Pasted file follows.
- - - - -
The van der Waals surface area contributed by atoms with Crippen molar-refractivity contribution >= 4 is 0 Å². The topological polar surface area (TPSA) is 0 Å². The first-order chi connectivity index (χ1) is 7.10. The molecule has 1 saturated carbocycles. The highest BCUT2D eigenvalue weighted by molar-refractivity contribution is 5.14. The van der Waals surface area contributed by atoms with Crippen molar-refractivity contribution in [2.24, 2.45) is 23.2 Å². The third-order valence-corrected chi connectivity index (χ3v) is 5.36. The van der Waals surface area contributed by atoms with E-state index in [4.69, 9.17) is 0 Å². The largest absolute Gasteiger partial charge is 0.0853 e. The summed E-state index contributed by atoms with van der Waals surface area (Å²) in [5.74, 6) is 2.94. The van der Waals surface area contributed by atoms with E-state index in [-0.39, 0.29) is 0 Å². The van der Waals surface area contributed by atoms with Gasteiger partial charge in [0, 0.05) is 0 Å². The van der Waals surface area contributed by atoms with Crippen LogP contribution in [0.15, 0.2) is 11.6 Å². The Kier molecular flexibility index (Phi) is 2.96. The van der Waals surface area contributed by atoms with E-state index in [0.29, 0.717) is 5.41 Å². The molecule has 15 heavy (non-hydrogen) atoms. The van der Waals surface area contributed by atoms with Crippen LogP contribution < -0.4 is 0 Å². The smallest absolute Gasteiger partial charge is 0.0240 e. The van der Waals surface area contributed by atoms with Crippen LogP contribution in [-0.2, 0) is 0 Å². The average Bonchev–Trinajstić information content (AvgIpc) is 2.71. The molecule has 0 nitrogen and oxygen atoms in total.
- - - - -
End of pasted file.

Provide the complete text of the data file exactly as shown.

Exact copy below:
The van der Waals surface area contributed by atoms with Crippen molar-refractivity contribution >= 4 is 0 Å². The topological polar surface area (TPSA) is 0 Å². The first-order chi connectivity index (χ1) is 7.10. The molecule has 1 saturated carbocycles. The highest BCUT2D eigenvalue weighted by molar-refractivity contribution is 5.14. The van der Waals surface area contributed by atoms with Crippen molar-refractivity contribution in [2.24, 2.45) is 23.2 Å². The third-order valence-corrected chi connectivity index (χ3v) is 5.36. The van der Waals surface area contributed by atoms with E-state index in [4.69, 9.17) is 0 Å². The largest absolute Gasteiger partial charge is 0.0853 e. The summed E-state index contributed by atoms with van der Waals surface area (Å²) in [5.74, 6) is 2.94. The van der Waals surface area contributed by atoms with E-state index in [-0.39, 0.29) is 0 Å². The van der Waals surface area contributed by atoms with Gasteiger partial charge in [0, 0.05) is 0 Å². The van der Waals surface area contributed by atoms with Crippen LogP contribution in [0.15, 0.2) is 11.6 Å². The Kier molecular flexibility index (Phi) is 2.96. The van der Waals surface area contributed by atoms with E-state index in [0.29, 0.717) is 5.41 Å². The molecule has 15 heavy (non-hydrogen) atoms. The van der Waals surface area contributed by atoms with Crippen LogP contribution < -0.4 is 0 Å². The smallest absolute Gasteiger partial charge is 0.0240 e. The van der Waals surface area contributed by atoms with Crippen LogP contribution in [-0.2, 0) is 0 Å². The average Bonchev–Trinajstić information content (AvgIpc) is 2.71. The molecule has 0 nitrogen and oxygen atoms in total.